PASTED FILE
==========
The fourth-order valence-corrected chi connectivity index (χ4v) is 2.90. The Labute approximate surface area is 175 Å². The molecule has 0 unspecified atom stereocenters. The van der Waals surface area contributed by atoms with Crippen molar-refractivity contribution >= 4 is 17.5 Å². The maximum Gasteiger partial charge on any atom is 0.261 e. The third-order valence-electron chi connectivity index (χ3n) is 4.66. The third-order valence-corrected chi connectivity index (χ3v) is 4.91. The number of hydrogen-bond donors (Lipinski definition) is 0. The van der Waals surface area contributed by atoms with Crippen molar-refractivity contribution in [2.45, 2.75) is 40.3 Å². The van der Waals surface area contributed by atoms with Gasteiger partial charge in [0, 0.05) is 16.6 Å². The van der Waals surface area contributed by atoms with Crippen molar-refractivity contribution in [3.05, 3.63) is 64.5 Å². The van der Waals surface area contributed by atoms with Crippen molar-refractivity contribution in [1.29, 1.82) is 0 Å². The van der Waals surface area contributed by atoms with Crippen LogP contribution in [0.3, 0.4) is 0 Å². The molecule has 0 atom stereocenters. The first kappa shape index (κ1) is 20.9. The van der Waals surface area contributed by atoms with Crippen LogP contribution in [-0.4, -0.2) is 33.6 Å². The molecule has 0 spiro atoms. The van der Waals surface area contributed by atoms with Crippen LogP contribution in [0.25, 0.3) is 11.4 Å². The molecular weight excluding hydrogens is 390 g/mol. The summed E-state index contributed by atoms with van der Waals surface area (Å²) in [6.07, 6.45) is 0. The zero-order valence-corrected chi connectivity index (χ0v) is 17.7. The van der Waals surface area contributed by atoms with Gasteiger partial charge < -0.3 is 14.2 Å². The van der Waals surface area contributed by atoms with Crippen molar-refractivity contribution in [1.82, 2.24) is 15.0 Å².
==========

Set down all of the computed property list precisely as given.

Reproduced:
The fourth-order valence-corrected chi connectivity index (χ4v) is 2.90. The Labute approximate surface area is 175 Å². The molecule has 0 unspecified atom stereocenters. The van der Waals surface area contributed by atoms with Crippen molar-refractivity contribution >= 4 is 17.5 Å². The maximum Gasteiger partial charge on any atom is 0.261 e. The third-order valence-electron chi connectivity index (χ3n) is 4.66. The third-order valence-corrected chi connectivity index (χ3v) is 4.91. The number of hydrogen-bond donors (Lipinski definition) is 0. The van der Waals surface area contributed by atoms with Crippen molar-refractivity contribution in [2.45, 2.75) is 40.3 Å². The van der Waals surface area contributed by atoms with Gasteiger partial charge in [0, 0.05) is 16.6 Å². The van der Waals surface area contributed by atoms with Crippen molar-refractivity contribution in [3.05, 3.63) is 64.5 Å². The van der Waals surface area contributed by atoms with Crippen molar-refractivity contribution in [1.29, 1.82) is 0 Å². The van der Waals surface area contributed by atoms with Crippen LogP contribution in [0.3, 0.4) is 0 Å². The molecule has 0 atom stereocenters. The first kappa shape index (κ1) is 20.9. The van der Waals surface area contributed by atoms with Crippen LogP contribution in [-0.4, -0.2) is 33.6 Å². The molecule has 0 spiro atoms. The van der Waals surface area contributed by atoms with Crippen LogP contribution in [0.25, 0.3) is 11.4 Å². The molecular weight excluding hydrogens is 390 g/mol. The summed E-state index contributed by atoms with van der Waals surface area (Å²) in [6.07, 6.45) is 0. The zero-order valence-corrected chi connectivity index (χ0v) is 17.7. The van der Waals surface area contributed by atoms with Gasteiger partial charge < -0.3 is 14.2 Å². The van der Waals surface area contributed by atoms with Crippen molar-refractivity contribution in [1.82, 2.24) is 15.0 Å².